On its website, Occupy Wall Street describes itself as a "leaderless resistance movement" drawn from people of all backgrounds and political persuasions.
"The one thing we all have in common is that we are the 99 percent that will no longer tolerate the greed and corruption of the 1 percent," the website says. The posters in Zuccotti Park speak to the lack of a narrow platform: "End financial aid to Israel"; "End greed, end poverty, end war"; "No death penalty"; "Tired of racism."
Some supporters of the premise wonder how far Occupy Wall Street can go in galvanizing others if it does not translate its anger into specific demands.
"I see something beautiful here. I've never had a more interesting political debate," said Carne Ross, a former British diplomat who resigned in protest over the invasion of Iraq, and who now owns a consulting business in New York. But Ross, who stops by regularly to advise Occupy Wall Street, said it needs "far broader outreach" and a narrower message.
"They need to get a message to people who can't be here," Ross said.
"I'd prefer to see a list of demands," one fan wrote on the Occupation Wall Street Facebook page, echoing the concerns of a woman who tweeted something similar to Moore as he did his MSNBC interview. She asked for "some specific, tangible goals."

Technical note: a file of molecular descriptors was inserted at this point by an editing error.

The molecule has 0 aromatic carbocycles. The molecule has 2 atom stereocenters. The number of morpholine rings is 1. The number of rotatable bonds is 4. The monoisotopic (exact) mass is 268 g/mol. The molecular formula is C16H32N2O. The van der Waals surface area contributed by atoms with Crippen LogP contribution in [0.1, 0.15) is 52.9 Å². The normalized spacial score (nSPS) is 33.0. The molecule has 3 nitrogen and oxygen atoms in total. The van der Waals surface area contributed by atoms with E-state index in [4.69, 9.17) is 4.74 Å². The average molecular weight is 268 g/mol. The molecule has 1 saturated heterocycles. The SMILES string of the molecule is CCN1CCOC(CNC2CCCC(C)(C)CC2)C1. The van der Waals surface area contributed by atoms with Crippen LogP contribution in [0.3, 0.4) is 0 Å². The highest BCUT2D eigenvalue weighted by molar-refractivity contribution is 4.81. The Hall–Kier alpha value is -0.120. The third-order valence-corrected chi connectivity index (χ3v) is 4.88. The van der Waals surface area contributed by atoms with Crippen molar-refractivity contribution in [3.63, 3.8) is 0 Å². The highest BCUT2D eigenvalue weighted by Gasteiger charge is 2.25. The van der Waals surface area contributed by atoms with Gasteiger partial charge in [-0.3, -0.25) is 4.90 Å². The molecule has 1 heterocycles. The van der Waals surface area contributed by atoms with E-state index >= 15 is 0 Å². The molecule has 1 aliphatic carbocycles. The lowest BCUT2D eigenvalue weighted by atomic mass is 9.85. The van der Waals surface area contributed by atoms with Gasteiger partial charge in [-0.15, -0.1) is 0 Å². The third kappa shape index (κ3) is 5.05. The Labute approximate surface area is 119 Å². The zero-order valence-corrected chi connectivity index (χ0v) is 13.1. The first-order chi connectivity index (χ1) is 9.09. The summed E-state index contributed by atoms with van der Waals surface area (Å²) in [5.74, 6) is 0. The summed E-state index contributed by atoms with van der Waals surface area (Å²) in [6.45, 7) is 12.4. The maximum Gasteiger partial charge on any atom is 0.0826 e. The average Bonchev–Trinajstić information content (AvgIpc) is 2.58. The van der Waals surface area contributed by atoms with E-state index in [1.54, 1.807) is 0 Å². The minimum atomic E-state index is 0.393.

Michael T. Heaney, a University of Michigan political science professor who has studied social protest movements, said such groups often bump up against pressure to become more focused and to either build or join institutions that can support them.
"What you're talking about is a degree of buying into a political system," Heaney said. "But the more you use tactics that we recognize as getting you influence, the more you buy into the system, and the more you buy into the system, the more you open yourself up to compromise."
In Occupy Wall Street's case, Heaney said demands could be as vague as simply calling for financial bailout programs to apply to individuals rather than banks.
Most of those in Zuccotti Park, though, don't see the need for a change in tactics. At least not yet.
"There isn't a consolidated message, and I don't think there needs to be," said Andrew Lynn, 34, who drove the three hours from his home in Troy, N.Y., to help the demonstrators' media team.
On Wednesday, he hunched over a laptop sheltered from the clammy air by an umbrella. A generator rumbled beside him, ensuring the group's activities continued to stream live to audiences.
Added Kobi Skolnick, a young Israeli American who by Wednesday was in his ninth day of participating in the protest: "I think the main thing we're doing is knocking on the walls of ignorance in this country so people wake up."